Conroy slur risked public panic: McAfee

Summary:Communications Minister Stephen Conroy could have incited massive fear and panic in the community by accusing Google of capturing banking details, according to McAfee's chief technology officer for Asia Pacific, Michael Sentonas.

Communications Minister Stephen Conroy could have incited massive fear and panic in the community by accusing Google of capturing banking details, according to McAfee's chief technology officer for Asia Pacific, Michael Sentonas.

Google admitted to capturing data over unsecured Wi-Fi networks through its Street View cars in May and took the cars off the road. Last month, in one of a number of attacks aimed at the internet giant, Conroy claimed some of the information captured could have included personal banking information.

"[If] you were doing a banking transaction, or transmitting personal information, they could have hoovered it up, sucked it up into their machine," Conroy told ABC Television last month.

"I don't think it helps to make general statements like that," Sentonas said. "It can incite massive fear and panic in the community, particularly around older people who aren't as familiar with the internet."

Sentonas said that due to the encryption and other security measures used by banks it was unlikely that any banking data was captured and what would have been captured would have been of very little use to anyone.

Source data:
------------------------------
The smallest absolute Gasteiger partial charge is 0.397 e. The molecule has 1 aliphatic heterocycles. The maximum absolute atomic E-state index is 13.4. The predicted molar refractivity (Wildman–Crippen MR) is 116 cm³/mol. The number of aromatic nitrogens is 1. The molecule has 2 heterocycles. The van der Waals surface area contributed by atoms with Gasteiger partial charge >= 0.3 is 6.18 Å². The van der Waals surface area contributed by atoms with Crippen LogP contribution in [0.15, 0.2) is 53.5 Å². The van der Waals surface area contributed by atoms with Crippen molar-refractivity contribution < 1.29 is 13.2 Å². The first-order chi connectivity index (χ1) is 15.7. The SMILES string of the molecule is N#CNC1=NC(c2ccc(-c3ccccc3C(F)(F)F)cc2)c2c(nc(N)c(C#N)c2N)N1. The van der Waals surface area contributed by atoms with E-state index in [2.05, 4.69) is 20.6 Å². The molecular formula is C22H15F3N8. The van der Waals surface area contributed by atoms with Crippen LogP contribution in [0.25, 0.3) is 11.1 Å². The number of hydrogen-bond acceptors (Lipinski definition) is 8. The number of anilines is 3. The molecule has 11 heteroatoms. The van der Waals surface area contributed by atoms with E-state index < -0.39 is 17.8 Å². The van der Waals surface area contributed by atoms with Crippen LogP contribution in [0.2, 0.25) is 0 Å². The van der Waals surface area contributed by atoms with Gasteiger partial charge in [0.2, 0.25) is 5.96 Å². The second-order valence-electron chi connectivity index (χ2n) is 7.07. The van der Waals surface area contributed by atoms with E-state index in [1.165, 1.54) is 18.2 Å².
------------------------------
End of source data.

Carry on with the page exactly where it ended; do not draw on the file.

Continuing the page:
He added that while McAfee was reserving judgement on Google as the Australian Federal Police and the privacy commissioner continued to investigate the case, capturing so much data from Wi-Fi on its Street View cars is a "strange accident" to have happened.

Sentonas also believes the rising popularity of Google's Android will lead to an increase in malware on smartphone devices. Unlike Apple's iPhone, where every application goes through an approval process before it can be downloaded through the Apple store, the open source nature of Android leaves users open to vulnerabilities from unsigned applications.

"It's not like a year or two ago," he said. "Android is huge now, and the management for it does not exist."

Earlier this year McAfee launched its first antivirus application for Android. Last month the company introduced its first application for the iPhone, which includes search filtering and GPS locating for parents of children with iPhones.

Topics: Android, Google, Government : AU, Security

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Armed with a degree in Computer Science and a Masters in Journalism, Josh keeps a close eye on the telecommunications industry, the National Broadband Network, and all the goings on in government IT.

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